Part V. ff. 87r-102v Pharmaceutical section containing drawings of over 100 different species of medicinal herbs plant-parts including leaves and roots, all with identifying inscriptions. On almost every page drawings of pharmaceutical jars, what seem to be containers of various types, resembling vases, in red, green and yellow, or blue and green. Accompanied by some continuous text.

As best I’ve been able to discover, no-one over the entire century from 1912 to 2012 had questioned, or attempted to establish, whether the ‘pharmaceutical jars’ idea was justified. So I did. And it isn’t.

After some time I did learn that Nick Pelling had made a trip to the Murano glass museum in Venice – not to test the ‘pharma’ idea, but in pursuit of evidence that would support his own theory of an Italian provenance for the Voynich text.  More of his Murano trip, in a following post. 

Otherwise, for the hundred years from 1912-2012, that ‘pharmacy’ idea had been taken on faith, repeated without evidence and by sheer repetition had been elevated to the status of a ‘Voynich doctrine’ – that is, something founded on faith alone but which one dares doubt only at one’s peril.

When I did look into the question, the answer from the historical and archaeological evidence was a definite and resounding negative.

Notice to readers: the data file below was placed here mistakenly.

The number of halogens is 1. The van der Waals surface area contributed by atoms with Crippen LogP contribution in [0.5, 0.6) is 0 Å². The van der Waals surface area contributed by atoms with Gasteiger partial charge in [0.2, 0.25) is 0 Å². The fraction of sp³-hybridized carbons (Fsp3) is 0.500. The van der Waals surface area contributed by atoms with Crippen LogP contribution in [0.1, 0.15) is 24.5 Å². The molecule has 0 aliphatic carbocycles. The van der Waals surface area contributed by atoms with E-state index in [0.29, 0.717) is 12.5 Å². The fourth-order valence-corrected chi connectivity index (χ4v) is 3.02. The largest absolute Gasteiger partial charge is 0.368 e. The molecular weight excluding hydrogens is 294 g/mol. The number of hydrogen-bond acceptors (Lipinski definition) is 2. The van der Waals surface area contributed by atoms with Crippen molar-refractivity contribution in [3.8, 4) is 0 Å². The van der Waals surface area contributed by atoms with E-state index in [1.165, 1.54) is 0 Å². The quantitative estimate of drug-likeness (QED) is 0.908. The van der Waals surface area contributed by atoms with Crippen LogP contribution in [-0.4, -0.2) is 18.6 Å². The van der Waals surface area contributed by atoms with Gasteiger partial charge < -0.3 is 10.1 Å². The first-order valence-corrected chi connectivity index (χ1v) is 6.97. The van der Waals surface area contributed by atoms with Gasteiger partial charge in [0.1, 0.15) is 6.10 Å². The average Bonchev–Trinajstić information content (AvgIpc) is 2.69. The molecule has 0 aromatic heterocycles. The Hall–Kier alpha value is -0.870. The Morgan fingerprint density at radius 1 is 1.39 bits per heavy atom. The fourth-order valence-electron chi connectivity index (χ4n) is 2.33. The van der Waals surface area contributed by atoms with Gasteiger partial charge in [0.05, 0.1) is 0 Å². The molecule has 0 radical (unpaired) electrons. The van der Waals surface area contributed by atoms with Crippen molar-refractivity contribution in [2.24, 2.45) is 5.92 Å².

There is nothing to support the idea that between 1200-1438, within England and/or continental Europe, people who dispensed medicines or their raw ingredients used containers of such a range and in such forms as the artefacts drawn in that section.

Even the concept of ‘a pharmacy’ is a little dubious for that period, its validity dependent on just where, and when, it is applied.

Within western Europe, people who sold materials such as dried plants, minerals or animal parts would sell them to whomever wished to buy.  The customer might be a painter, or a quack, a potter or a carpenter, a weaver, a cook or indeed a patient bearing a prescription from some reputable doctor. It mattered not at all to the seller.

  • with regard to vegetable and mineral substances –  “…  the point when an item was transformed from ‘azurite’ or ‘cochineal’ to ‘pigment’ or ‘dye’ or ‘medicine’ occurred when it was bought and put to use…. The emphasis for early modern merchants was less on who would be using these goods – painters using pigments, dyers using dyes, doctors using simples – and more with their impact (as color).” Julia A. DeLancey, ‘ “In the Streets Where They Sell Colors”: Placing “vendecolori” in the urban fabric of early modern Venice’, Wallraf-Richartz-Jahrbuch, Vol. 72 (2011), pp. 193-232.

  • Filippo de Vivo, ‘Pharmacies as centres of communication in early modem Venice’, Renaissance Studies, Vol. 21 No.4 (September 2007) pp.505-521. [a vivid picture of the ‘spicers’ as a social centre, much like a 1950s American drugstore.]

Dispensaries (as apothecaries) who were directly connected to a hospital, or under the rule of the Physicians’ guild, or of a university faculty (as happened first in Paris) were being formally regulated during the period of interest and these do deserve description (more or less) as ‘pharmacies’.  It was largely up to the seller of goods as to how his business was described, and to which guild he would therefore pay dues.